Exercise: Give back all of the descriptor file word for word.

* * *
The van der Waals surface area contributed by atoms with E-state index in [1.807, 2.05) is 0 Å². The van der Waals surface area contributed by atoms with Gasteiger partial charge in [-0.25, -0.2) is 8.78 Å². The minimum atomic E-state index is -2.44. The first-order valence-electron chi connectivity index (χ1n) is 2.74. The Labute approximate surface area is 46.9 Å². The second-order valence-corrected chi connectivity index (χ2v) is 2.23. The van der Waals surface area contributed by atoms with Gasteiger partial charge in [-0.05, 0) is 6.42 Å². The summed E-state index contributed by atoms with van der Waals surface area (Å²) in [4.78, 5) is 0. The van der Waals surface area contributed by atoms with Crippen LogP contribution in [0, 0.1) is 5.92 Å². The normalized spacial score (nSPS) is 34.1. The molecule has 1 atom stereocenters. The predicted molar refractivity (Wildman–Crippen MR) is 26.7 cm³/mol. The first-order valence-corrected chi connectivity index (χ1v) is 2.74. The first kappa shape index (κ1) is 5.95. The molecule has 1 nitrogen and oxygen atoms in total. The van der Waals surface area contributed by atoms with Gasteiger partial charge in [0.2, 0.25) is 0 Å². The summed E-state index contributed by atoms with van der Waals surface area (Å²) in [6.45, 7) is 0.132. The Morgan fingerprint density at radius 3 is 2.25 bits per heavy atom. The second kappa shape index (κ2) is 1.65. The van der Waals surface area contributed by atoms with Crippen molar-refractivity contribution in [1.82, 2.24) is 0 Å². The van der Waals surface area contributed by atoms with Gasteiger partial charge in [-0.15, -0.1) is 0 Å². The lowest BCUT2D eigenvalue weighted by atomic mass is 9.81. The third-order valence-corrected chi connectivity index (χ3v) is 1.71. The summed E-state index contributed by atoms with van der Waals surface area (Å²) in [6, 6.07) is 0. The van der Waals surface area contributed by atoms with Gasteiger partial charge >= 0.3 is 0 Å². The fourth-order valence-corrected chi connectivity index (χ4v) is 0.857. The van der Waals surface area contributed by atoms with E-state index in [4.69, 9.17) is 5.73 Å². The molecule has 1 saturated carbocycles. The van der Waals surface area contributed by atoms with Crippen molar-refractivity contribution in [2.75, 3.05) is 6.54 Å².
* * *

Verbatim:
The van der Waals surface area contributed by atoms with E-state index in [1.807, 2.05) is 0 Å². The van der Waals surface area contributed by atoms with Gasteiger partial charge in [-0.25, -0.2) is 8.78 Å². The minimum atomic E-state index is -2.44. The first-order valence-electron chi connectivity index (χ1n) is 2.74. The Labute approximate surface area is 46.9 Å². The second-order valence-corrected chi connectivity index (χ2v) is 2.23. The van der Waals surface area contributed by atoms with Gasteiger partial charge in [-0.05, 0) is 6.42 Å². The summed E-state index contributed by atoms with van der Waals surface area (Å²) in [4.78, 5) is 0. The van der Waals surface area contributed by atoms with Crippen LogP contribution in [0, 0.1) is 5.92 Å². The normalized spacial score (nSPS) is 34.1. The molecule has 1 atom stereocenters. The predicted molar refractivity (Wildman–Crippen MR) is 26.7 cm³/mol. The first-order valence-corrected chi connectivity index (χ1v) is 2.74. The first kappa shape index (κ1) is 5.95. The molecule has 1 nitrogen and oxygen atoms in total. The van der Waals surface area contributed by atoms with Gasteiger partial charge in [0.2, 0.25) is 0 Å². The summed E-state index contributed by atoms with van der Waals surface area (Å²) in [6.45, 7) is 0.132. The Morgan fingerprint density at radius 3 is 2.25 bits per heavy atom. The second kappa shape index (κ2) is 1.65. The van der Waals surface area contributed by atoms with Crippen molar-refractivity contribution in [1.82, 2.24) is 0 Å². The van der Waals surface area contributed by atoms with Gasteiger partial charge in [-0.15, -0.1) is 0 Å². The lowest BCUT2D eigenvalue weighted by atomic mass is 9.81. The third-order valence-corrected chi connectivity index (χ3v) is 1.71. The summed E-state index contributed by atoms with van der Waals surface area (Å²) in [6, 6.07) is 0. The van der Waals surface area contributed by atoms with Gasteiger partial charge >= 0.3 is 0 Å². The fourth-order valence-corrected chi connectivity index (χ4v) is 0.857. The van der Waals surface area contributed by atoms with E-state index in [4.69, 9.17) is 5.73 Å². The molecule has 1 saturated carbocycles. The van der Waals surface area contributed by atoms with Crippen molar-refractivity contribution in [2.75, 3.05) is 6.54 Å².